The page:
Differentials for thyroid storm
Other possibilities need to be excluded to make the diagnosis of thyroid storm. Phaeochromocytoma was considered unlikely because abdominal ultrasonography identified no abnormalities of the adrenal glands. Malignant hyperthermia under anaesthesia was discounted due to the low oesophageal temperatures recorded at the time of the event (34.6°C), the lack of muscle rigidity, and the very rare incidence of this condition in cats.38 In human patients, hyperthermia is a common finding in thyroid storm. The patient was anaesthetised for almost 80 minutes when the storm event occurred and hypothermia in cats during anaesthesia is a well-documented problem, even when warming interventions are employed.39 In the case, the patient was positioned on a heat pad for the duration of the surgical preparation and the procedure, and was covered with either drapes or blankets throughout the duration of anaesthesia. It is not unreasonable to assume that the small patient size and the long interval from induction of anaesthesia to the event made the patient so hypothermic that any increase in temperature may have gone undetected.
Possible concurrent infection cannot be completely excluded in this patient due to the enteropathy and the risk of bacterial translocation, and must be considered because, since the implementation of presurgical hormone stabilisation, infection is now the most common cause of thyroid storm in humans.9 The authors cannot rule out the possibility that subclinical infection may have been a contributing factor for the storm event, but the patient showed no evidence of infection. Additionally, while the authors did achieve euthyroidism before the procedure, it is not known whether a longer period of thyroid hormone stabilisation would have influenced the occurrence of a suspected thyroid storm in the patient.
Events that occurred during general anaesthesia
An analysis of the events that occurred under anaesthesia is warranted. The sudden increase in blood pressure and heart rate did not occur until 30 minutes after the first incision, and it is estimated that the whole storm event occurred over a period of less than 10 minutes with a 5 minutes recovery phase. Given the length of time from the start of the procedure, it seems unlikely that the hypertension could be due to surgical stimulation alone. Additionally, the fentanyl infusion was implemented to combat any responses to surgical stimulation, and to offer some degree of anaesthetic agent sparing which would facilitate less reliance on pharmacologically assisted blood pressure maintenance. Furthermore, phenylephrine was discontinued when the blood pressure was noted to be rising. Phenylephrine has a very short half-life and therefore the ongoing pressure rise observed in the cat cannot be attributed to this agent. Studies show that as soon as the phenylephrine infusion is stopped blood pressure decreases immediately,40 but in the patient, the pressure continued to rise making iatrogenic causes of the observed hypertension extremely unlikely. Additionally, phenylephrine would also be expected to cause a reduction in heart rate due to the baroreceptor reflex triggered by increased peripheral vascular resistance,40 not tachycardia, which was observed in this case.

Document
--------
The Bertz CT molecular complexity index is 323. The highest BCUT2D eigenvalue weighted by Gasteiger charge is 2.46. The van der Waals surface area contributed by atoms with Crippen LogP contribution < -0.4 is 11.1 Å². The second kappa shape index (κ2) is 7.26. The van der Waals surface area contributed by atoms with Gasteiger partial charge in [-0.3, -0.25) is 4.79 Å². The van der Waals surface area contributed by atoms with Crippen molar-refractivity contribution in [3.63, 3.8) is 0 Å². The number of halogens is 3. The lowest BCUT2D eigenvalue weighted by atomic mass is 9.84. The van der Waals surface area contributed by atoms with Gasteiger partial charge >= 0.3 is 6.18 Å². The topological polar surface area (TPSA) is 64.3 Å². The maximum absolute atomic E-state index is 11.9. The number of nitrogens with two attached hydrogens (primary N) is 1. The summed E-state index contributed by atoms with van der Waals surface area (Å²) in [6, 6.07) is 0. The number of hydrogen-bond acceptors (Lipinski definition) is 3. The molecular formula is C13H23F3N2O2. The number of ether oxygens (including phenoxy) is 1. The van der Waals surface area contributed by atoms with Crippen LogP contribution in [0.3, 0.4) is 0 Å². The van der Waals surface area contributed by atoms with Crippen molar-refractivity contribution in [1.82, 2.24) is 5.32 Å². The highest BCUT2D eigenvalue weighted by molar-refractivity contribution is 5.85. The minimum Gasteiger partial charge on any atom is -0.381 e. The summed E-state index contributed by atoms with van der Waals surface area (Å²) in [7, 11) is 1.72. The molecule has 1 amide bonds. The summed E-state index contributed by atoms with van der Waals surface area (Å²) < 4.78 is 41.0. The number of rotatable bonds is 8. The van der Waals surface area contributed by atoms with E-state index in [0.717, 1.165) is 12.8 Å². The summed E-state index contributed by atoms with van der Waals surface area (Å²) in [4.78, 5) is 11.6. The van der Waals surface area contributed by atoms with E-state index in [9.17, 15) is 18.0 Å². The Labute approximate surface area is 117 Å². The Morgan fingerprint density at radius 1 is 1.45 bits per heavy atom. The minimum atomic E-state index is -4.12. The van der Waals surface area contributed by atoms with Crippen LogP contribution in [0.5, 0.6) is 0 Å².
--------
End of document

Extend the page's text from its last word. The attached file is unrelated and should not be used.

Despite discontinuing phenylephrine and the continuation of fentanyl administration, the heart rate and blood pressure remained significantly above normal levels for 10 minutes without a corresponding change in anaesthetic depth. The palpebral reflexes remained absent, and jaw tone was loose; the eyes were rotated ventrally throughout the event. An increase in respiratory rate or increased muscle tension and gross movement would correspond to a ‘light’ or inadequate depth of anaesthesia or malignant hyperthermia. The patient displayed neither a change in depth or rate of respiration, nor increased muscle tone. It is not unreasonable to suggest that an increase in sympathetic tone could have resulted in the thyroid storm. However, this possibility was considered unlikely because the patient did not display any reason to have increased sympathetic tone while under anaesthesia; the cat was adequately anaesthetised and there was no evidence of a pre-existing condition that could trigger such cardiovascular changes, for example, a phaeochromocytoma.